Wednesday, February 27, 2013

Ang Lee

A few weeks ago my wife and I saw the movie of Life of Pi.  It was our first time seeing a movie in a theater in months if not years, and it was the first modern 3D movie I’d seen.  I hadn’t read the book, and I was disappointed that the movie was dubbed into Spanish instead of subtitled, but it was an enjoyable experience all around.

I don’t think I’m sold on the 3D movie thing.  It didn’t add anything to most of the movie, and much of what it did add were little gimmicky moments—a hummingbird hovering in the foreground of the screen, a tiger leaping at you.  More importantly, the mechanics of a 3D movie mean that you don’t control what you focus on on the screen.  In a regular movie, Brad Pitt and Angelina Jolie may be kissing in the foreground in a Cambodian village, but if you want (and you are somewhat autistically-inclined, like me) you can focus on a kid sitting on his porch in the background, or the jungle canopy framing the image.  With a 3D movie, everything is severely out of focus except for what the director wants you to see.  You lose control of what you’re observing and noticing.  That said, my wife liked the effect in the underwater scenes.  She felt it was a very accurate representation of what we saw the time we went SCUBA diving, the odd dimensionality and interplay of light.

Aside from the 3D, I was disappointed at the overuse of computer graphics in The Life of Pi.  The tiger didn’t always look like a tiger, the kid in a boat on the open ocean often looked more like a kid in a boat on an open bluescreen.  And knowing that the movie relied so much on CGI probably had me thinking an image was computer-generated even when it wasn’t.  Again, as with the 3D I felt that the CGI was an example of a filmmaker’s becoming so fascinated and fixated by new technology that he molds the movie around the technology, instead of using technology to complement and improve what is at base a good, fundamentally sound movie.  In this case the technology detracts from the storytelling instead of adding to it.

So I believe that The Life of Pi was a misstep for Ang Lee, but I have to admire him for always trying new things and challenging himself.  This is a Taiwanese director that has done simple stories that are surely within his comfort zone, as in Eat Drink Man Woman, an excellent analysis of food and family in a modern city, but has since gone way beyond his comfort zone.  Crouching Tiger was a mainland Chinese historical set piece with an old-fashioned story overlain by stunning visual and acrobatic effects.  And Life of Pi is a foray into what might be called electronic filmmaking.  Interestingly enough, through all these distinct genres, Ang Lee’s movies bear a certain artistic signature common to them all.  His thematic focus seems to be love and distance, and sweet melancholy that drives us to do good or even great things.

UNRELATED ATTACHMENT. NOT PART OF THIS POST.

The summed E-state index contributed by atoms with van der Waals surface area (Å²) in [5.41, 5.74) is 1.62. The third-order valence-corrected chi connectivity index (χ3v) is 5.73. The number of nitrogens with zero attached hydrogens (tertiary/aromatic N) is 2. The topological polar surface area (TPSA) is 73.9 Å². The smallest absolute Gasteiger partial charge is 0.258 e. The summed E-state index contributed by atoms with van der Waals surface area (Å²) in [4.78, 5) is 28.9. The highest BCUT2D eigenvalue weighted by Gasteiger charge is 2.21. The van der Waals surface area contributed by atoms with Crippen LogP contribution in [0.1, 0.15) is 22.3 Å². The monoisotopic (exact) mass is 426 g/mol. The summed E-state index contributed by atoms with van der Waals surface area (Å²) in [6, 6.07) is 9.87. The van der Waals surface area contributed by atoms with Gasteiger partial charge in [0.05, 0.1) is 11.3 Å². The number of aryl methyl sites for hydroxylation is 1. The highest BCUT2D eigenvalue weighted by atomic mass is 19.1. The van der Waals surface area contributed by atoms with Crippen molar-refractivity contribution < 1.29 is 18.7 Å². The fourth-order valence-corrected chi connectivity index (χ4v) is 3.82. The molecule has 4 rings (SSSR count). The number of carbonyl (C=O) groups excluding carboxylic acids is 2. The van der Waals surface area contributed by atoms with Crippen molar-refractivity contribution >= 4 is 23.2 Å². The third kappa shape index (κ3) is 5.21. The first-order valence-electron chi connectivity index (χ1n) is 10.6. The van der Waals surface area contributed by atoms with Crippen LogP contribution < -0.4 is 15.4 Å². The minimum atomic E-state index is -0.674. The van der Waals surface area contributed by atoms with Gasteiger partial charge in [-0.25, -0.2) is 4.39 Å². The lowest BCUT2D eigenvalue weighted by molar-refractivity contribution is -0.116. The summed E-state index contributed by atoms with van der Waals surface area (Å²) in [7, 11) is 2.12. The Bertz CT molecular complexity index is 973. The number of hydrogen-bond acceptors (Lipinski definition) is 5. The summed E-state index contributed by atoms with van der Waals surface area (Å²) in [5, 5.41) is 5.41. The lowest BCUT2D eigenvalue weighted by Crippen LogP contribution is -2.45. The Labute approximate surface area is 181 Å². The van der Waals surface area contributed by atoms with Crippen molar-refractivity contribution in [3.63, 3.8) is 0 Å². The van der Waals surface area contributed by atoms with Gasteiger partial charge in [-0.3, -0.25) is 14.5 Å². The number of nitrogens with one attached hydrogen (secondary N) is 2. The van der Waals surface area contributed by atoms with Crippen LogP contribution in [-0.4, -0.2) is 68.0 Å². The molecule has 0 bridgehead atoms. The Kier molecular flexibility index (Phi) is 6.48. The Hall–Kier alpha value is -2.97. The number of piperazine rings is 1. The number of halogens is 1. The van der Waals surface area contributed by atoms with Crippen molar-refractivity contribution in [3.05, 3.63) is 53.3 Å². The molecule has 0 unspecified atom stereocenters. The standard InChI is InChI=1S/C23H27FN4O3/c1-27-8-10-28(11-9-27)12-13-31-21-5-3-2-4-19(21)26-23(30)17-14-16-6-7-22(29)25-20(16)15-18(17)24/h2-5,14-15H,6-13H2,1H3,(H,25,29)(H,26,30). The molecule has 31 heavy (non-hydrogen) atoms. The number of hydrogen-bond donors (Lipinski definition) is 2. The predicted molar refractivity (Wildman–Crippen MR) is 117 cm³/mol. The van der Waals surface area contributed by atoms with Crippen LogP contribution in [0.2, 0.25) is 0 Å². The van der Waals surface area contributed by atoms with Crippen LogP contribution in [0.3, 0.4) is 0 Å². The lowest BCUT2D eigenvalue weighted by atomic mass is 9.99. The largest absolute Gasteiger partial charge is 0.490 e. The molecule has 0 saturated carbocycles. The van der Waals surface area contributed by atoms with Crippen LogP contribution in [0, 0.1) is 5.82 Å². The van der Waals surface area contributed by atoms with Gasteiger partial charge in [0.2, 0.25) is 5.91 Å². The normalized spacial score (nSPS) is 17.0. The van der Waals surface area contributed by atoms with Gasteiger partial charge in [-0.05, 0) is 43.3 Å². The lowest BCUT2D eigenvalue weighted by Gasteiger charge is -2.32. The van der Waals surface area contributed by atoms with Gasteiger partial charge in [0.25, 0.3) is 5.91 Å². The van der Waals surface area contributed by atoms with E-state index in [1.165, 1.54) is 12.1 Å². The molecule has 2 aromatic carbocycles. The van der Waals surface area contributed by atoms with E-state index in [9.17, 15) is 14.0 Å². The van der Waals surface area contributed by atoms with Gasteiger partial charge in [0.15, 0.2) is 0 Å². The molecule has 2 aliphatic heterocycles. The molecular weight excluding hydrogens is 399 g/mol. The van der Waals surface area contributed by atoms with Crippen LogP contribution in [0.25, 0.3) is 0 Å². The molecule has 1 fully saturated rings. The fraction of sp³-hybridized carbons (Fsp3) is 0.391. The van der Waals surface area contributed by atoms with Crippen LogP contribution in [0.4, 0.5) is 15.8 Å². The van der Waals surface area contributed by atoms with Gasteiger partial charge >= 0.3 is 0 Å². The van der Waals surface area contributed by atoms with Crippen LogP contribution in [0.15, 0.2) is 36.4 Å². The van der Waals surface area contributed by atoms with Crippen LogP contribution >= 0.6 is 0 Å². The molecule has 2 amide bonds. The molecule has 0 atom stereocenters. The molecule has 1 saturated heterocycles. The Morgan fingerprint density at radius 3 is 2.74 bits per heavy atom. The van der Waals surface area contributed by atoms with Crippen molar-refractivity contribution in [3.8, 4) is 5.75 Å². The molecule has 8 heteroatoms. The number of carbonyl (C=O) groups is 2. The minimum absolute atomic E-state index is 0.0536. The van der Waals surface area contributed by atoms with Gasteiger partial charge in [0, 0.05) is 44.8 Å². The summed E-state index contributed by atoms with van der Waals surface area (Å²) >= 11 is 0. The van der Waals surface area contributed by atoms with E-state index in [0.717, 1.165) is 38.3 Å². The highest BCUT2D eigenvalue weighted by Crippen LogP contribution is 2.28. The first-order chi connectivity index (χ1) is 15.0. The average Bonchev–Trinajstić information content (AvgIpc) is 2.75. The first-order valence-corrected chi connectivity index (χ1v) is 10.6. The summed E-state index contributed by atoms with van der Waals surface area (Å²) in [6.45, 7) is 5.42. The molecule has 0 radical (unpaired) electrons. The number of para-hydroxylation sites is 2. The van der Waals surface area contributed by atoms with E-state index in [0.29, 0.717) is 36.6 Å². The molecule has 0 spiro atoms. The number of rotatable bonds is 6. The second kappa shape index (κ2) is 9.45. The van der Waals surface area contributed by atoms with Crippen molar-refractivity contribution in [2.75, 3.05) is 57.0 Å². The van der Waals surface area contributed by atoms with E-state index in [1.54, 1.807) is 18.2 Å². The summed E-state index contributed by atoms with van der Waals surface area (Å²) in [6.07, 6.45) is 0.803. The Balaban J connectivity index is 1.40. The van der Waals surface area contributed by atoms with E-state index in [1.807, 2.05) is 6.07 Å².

By far my favorite film of his is Brokeback Mountain.  This film has to figure in the all-time top ten of gay sheep rancher movies, certainly in the top twenty.  Honestly though, it is perhaps my favorite film.  Again, I marvel at how an urbane Taiwanese director gets into the mind of a Western cowboy.  The story is compelling, and the visuals are amazing.  I’m sure glad Lee didn’t try to use computer graphics for the sweeping panoramas of the Wyoming High Plains.

Brokeback Mountain is about a lot of things.  The most obvious theme is the pain and the thrill of a love that cannot be, which I think anyone can relate to, whether they’ve experienced it firsthand or not.  But the film is also a contrast of strengths and weaknesses.  Ennis Del Mar can bear anything, and is the clearly the stronger of the main characters in this respect, but he is a coward when it comes to facing himself and rocking the boat.  The two are related—his ability to live indefinitely with an unpleasant situation also inclines him never to try to change the conditions around him.  Jack Twist is brave enough to be himself at all times, and it eventually leads to his death.  But the flipside of this bravery is that he can’t ever control his impulses or put off gratification.  He is weak in this way.

Brokeback Mountain is also about a changing, fading USA.  In the day-to-day lives of Ennis and Jack over various decades, we go from the agrarian and industrial golden age of the 1960s to the bleak, suburbanized 1980s.  In their youth the rural US still has something to offer them, there are still possibilities of creating a decent economic existence.  But by movie’s end, Jack has had to forsake the rural lifestyle he loves for a neutered suburban existence as a salesman, while Ennis has held fiercely to the ranching life, and for this is condemned to live penniless in a trailer far from his family.

Anyway, I’ll forgive Ang Lee for Life of Pi, and I’d even forgive him for ten more duds like it.  Brokeback Mountain has cemented his reputation as a filmmaker in my eyes, and nothing can change that.

1 comment:

  1. Well, Greg, the Academy awarded Ang Lee the Director Award, and I think he deserved it. What an enterprise!